The Immovable Property (Transfer and Mortgage) Law 9/1965 (hereinafter the “Law 9/1965”), was recently amended, introducing a fast track foreclosure process. The introduction of the new section to the Law 9/1965 provides a step by step process for the private sale of a mortgaged property whilst restricting the mortgagor’s capabilities to stop the proceedings of the sale.
Prior to the amendments, there were only two available options for the sale of a mortgaged property: through the department of lands and surveys or through a forced sale (after a judgment had been issued). The new section, i.e. Part VIA of the Law 9/1965, has offered mortgagees a new way of foreclosure: through private sale. The concept behind these new provisions is to offer to mortgagees / bank institutions, a faster way of foreclosure, whilst mortgagors retain the right to file an appeal against the foreclosure proceedings provided that one of the specific grounds of article 44Γ (3) is applicable.
It should be mentioned that despite the efforts of legislators to introduce a fast track foreclosure, Part VIA in its initial form, was effectively a failure. Mortgagors could file an appeal against the announced foreclosure based on the ground that an action against the mortgaged debt was pending before the court. In essence, this ground of appeal had allowed manipulation of the Law 9/1965 due to mortgagors’ strategy to file claims against the mortgaged debt in order to delay the sale of the mortgaged property or even to suspend the foreclosure proceedings, a strategy which had opened the floodgates to claims in the already burdened legal system and also, once again, led to significant delays in the process of sale.
The latest amendment of the Law 9/1965, has eliminated the aforementioned manipulation of the Law 9/1965 by replacing the “pending action” ground with the “issuance of an interim order” ground. In essence, mortgagors who have legitimate reasons against the mortgaged debt can still challenge the foreclosure proceedings through an application based on the strict provisions of article 32 of the Courts of Justice Law 14/1960.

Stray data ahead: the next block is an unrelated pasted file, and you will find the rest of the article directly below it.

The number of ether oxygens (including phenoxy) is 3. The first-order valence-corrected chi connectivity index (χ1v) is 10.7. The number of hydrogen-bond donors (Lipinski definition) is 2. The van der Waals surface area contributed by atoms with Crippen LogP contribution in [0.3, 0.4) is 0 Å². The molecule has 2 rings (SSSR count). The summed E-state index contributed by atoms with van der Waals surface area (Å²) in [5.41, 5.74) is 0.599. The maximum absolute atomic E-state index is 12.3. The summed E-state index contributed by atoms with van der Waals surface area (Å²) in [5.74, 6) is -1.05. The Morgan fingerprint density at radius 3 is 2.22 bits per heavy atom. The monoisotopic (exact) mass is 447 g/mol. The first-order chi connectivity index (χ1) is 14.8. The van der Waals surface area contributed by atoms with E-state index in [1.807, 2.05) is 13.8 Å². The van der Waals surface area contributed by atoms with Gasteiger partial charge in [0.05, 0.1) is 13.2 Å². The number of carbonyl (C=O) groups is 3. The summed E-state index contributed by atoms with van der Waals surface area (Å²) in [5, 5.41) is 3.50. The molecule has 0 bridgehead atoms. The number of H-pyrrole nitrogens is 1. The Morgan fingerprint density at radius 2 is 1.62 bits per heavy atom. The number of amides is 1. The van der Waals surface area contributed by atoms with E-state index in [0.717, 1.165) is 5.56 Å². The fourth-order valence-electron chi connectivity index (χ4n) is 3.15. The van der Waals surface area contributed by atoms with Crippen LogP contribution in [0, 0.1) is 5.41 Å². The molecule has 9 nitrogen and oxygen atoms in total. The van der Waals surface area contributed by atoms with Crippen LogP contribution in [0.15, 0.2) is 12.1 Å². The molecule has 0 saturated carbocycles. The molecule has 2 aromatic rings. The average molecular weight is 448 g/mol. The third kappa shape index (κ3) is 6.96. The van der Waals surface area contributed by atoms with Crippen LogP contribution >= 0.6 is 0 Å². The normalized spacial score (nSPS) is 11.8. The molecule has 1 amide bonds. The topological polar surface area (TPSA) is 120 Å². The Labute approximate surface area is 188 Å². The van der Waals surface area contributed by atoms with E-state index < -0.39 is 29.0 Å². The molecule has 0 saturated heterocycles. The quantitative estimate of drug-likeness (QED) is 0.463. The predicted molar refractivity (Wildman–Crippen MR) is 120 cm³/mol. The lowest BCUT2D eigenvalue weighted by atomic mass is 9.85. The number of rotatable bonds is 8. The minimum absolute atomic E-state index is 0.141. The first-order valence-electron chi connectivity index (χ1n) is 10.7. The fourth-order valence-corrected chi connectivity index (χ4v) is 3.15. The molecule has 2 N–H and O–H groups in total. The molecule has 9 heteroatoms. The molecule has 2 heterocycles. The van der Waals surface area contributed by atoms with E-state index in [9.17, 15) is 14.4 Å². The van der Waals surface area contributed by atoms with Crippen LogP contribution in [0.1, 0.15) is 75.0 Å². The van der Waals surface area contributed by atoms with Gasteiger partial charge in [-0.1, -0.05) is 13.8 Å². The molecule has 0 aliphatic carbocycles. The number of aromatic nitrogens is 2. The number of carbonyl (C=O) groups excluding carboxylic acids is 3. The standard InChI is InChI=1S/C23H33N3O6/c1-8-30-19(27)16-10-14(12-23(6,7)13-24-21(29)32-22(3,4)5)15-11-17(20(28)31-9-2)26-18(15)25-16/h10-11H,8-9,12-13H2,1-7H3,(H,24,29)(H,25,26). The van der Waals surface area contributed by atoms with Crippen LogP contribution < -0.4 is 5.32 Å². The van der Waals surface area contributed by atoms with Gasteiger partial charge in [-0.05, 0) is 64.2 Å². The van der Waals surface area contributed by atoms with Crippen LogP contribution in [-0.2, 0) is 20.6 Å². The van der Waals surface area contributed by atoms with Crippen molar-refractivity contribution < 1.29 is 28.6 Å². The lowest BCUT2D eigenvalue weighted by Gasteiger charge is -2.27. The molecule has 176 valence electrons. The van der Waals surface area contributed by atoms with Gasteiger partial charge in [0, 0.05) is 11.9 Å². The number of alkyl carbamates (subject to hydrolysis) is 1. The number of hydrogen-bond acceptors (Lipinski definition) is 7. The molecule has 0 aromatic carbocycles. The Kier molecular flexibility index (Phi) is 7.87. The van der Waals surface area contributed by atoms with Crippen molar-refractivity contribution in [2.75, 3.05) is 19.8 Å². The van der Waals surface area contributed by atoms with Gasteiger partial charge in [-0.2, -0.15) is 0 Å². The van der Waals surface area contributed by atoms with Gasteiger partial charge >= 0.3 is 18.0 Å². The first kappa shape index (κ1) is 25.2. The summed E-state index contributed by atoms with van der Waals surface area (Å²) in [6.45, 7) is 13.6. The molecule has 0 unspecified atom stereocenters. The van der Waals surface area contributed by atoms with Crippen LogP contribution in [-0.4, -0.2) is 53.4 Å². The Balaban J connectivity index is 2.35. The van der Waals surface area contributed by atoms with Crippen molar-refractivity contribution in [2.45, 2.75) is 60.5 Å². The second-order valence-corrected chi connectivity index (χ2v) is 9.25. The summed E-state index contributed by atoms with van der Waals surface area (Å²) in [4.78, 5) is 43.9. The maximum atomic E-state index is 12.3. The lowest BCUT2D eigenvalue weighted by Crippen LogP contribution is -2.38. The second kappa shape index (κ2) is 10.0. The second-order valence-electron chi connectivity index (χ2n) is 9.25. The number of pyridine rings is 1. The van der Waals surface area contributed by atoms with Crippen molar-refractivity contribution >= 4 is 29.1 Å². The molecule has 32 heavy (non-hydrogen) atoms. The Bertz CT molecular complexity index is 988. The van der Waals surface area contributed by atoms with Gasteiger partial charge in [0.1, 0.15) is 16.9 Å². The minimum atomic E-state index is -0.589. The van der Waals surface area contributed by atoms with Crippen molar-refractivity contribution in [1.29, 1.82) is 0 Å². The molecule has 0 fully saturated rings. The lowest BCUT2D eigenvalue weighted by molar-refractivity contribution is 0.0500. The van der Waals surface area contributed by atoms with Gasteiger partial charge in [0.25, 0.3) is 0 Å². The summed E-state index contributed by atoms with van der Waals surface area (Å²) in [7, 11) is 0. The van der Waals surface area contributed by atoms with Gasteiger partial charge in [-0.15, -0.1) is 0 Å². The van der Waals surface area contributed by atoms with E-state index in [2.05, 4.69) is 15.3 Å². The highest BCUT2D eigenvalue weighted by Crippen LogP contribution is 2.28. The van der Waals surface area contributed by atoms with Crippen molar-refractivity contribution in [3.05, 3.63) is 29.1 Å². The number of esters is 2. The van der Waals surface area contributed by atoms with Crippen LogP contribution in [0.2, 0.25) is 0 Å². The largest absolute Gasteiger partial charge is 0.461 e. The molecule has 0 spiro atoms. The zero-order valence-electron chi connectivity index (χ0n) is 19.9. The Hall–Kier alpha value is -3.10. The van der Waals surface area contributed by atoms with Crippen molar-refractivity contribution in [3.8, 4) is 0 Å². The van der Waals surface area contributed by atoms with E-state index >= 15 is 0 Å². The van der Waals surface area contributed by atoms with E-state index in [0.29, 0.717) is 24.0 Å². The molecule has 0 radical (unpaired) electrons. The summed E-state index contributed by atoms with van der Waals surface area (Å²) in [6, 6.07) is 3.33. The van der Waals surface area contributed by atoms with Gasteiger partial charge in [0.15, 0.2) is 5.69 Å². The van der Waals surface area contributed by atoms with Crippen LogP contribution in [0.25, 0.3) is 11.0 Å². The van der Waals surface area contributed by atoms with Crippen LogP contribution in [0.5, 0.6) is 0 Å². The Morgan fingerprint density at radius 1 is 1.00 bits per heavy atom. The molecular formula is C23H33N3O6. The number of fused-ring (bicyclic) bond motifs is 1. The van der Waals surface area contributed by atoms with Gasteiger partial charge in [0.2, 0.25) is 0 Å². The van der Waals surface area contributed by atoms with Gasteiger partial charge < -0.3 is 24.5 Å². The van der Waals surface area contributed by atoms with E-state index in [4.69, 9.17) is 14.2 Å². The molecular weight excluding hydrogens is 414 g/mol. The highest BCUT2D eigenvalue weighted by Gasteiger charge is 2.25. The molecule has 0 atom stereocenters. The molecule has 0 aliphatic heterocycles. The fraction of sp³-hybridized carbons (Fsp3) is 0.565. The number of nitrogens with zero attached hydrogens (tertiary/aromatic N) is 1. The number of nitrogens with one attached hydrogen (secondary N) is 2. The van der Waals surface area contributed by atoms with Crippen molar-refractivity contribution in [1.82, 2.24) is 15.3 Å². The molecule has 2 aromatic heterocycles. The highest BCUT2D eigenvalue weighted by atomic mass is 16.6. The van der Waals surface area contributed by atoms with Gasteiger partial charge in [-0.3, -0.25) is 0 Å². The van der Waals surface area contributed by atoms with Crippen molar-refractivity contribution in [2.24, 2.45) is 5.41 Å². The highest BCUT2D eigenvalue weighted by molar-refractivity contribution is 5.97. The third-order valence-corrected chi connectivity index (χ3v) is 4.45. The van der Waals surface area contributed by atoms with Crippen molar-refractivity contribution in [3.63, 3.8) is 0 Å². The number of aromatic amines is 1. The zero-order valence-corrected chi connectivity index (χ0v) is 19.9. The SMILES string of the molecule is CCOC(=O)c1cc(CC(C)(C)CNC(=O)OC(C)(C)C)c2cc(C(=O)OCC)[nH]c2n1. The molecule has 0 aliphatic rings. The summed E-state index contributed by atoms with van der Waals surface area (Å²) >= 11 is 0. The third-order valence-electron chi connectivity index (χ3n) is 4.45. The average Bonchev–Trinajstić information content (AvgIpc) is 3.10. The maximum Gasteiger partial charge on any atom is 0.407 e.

Today, the Law 9/1965 as amended constitutes the ultimate weapon for mortgage creditors, especially banks, to obtain repayment of borrowed money or to mitigate their losses through the invocation of the provisions of Part VIA of the Law 9/1965. Simple, but strict requirements must be met (especially when mortgagees are banks, due to the additional requirements that apply), the majority of which have to do with the context and the service of the various written notices that must be sent, i.e. notice of type «Ι», «Θ», «ΙΑ» and «ΙΒ». The time periods that must elapse between notices is of the essence as well. Consequently, if a bank fulfils all necessary requirements it is extremely difficult for a mortgagor to successfully challenge the fast track foreclosure proceedings, save where an interim order prohibiting the sale of a mortgaged property has been issued, although it still remains unclear whether such interim order must be issued prior to the filing of an appeal or not.
It is clarified that, in practice, when mortgagors file an appeal against the foreclosure proceedings, they may occasionally put forward other additional legal grounds such as alleged nonconformity with the Constitution, abuse of process etc.
However, based on our experience in handling multiple cases concerning appeals and interim orders that have been brought before the courts against foreclosure proceedings through private sale, the courts are reluctant to issue a judgment in favour of a mortgagor. Despite the above, it is of paramount importance to note that every case is unique and requires careful attention to detail at every step of the way and thus, specialist advice should be sought for every case.